Exam cycles, cost-saving efforts discussed during NCUA budget briefing
NAFCU Board of Directors Chair Jeanne Kucey, during testimony yesterday on the NCUA's proposed budgets for 2019 and 2020, reiterated NAFCU's recommendation of expanding eligibility for an extended 18-month exam cycle for all well-run, low risk credit unions "to reduce burdens and achieve additional savings."
"Expanding eligibility for extended exams could materially decrease the agency's operating budget," Kucey said. "It must also be noted that Congress recently expanded extended exam cycles to more banks above $1 billion as part of S. 2155. The NCUA should follow suit and take action to do so for credit unions as well."
NCUA Chairman J. Mark McWatters, following witness testimony, said the NCUA is looking at the extended exam cycles issue and might consider a hybrid approach to what was approved for banks in S. 2155.
Kucey, president and CEO of JetStream Federal Credit Union (Miami Lakes, Fla.), thanked the NCUA for its transparency during the budget process. However, Kucey noted that the $304.3 million proposed operating budget for 2019 represents a 71 percent increase in the NCUA's budget over a decade – even as the industry has seen a 25 percent reduction of credit unions during the same period – and offered ways to save money.
"The industry needs a strong NCUA, so I am not suggesting the budget be arbitrarily slashed," Kucey said. "What I am suggesting, though, is that there be an ongoing, agency-wide commitment to eliminating duplicity and creating an efficient budget that can be maintained long-term without relying on annual increases."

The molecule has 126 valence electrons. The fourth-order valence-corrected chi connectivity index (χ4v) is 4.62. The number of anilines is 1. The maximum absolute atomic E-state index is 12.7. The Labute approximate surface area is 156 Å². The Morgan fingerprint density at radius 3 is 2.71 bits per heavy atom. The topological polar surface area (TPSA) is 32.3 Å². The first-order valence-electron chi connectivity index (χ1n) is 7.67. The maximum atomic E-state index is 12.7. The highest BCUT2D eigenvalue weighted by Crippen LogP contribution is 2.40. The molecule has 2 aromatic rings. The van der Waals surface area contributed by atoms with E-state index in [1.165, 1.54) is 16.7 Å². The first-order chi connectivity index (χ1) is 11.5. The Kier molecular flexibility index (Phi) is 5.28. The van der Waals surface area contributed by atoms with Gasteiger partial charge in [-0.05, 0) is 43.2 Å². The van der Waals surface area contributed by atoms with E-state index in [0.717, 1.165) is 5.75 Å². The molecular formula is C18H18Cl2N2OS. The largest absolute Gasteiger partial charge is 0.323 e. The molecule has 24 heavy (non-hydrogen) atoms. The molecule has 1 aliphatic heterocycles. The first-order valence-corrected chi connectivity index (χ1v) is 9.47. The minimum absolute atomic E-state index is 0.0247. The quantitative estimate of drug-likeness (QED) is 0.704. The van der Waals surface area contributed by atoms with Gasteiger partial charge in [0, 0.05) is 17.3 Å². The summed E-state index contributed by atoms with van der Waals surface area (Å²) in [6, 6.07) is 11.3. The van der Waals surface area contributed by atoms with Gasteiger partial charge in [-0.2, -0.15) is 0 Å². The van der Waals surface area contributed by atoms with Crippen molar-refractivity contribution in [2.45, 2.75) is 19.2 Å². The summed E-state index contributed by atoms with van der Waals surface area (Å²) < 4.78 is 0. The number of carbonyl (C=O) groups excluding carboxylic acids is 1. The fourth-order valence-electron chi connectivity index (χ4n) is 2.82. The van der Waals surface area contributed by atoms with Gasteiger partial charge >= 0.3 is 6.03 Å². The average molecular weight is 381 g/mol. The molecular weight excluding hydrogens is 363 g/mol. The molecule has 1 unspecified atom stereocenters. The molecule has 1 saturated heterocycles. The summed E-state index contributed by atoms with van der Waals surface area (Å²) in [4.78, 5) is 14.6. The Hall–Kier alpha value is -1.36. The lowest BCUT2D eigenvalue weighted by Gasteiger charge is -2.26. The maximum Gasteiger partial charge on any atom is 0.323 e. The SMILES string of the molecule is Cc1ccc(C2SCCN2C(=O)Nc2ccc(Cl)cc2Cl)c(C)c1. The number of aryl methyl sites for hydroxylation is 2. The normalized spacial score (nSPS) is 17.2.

Some of Kucey's cost-saving recommendations included:
- Returning the National Credit Union Share Insurance Fund's (NCUSIF) normal operating level (NOL) to 1.3 percent as soon as possible. Kucey said the 2018 refunds "was a good first step," but said returning the NOL to its historic level "will allow [credit unions] to put those dollars to work, helping our members."
- Reconsidering the NCUA's conservative approach to supervision, saying that "the NCUA cannot realistically eliminate all risks as credit unions accumulate more assets. Accordingly, NAFCU urges the NCUA to moderate supervision based on objective indicators."
- Better coordinating resources and expertise with other regulators, including state supervisory authorities, as it continues to work on its reorganization plan and examination modernization initiatives. She also expressed support for the NCUA's investment in technology to help reduce exam burdens and identify at-risk credit unions.
- Reconsidering the agency's request for third-party vendor authority. Kucey warned that such authority "may significantly derail the goal of minimizing budget increases." NAFCU supports strong cybersecurity protections, but has opposed granting NCUA such authority, arguing that granting such authority is unnecessary, costly and would not necessarily result in better supervision of credit unions.
- Seeking ways to reduce expenses related to contracted services, which saw the largest increase from the 2018 budget to the 2019 proposed budget.
The NCUA Board will finalize the proposed budget later this year. The board meets today on other issues; see what's on the agenda here.
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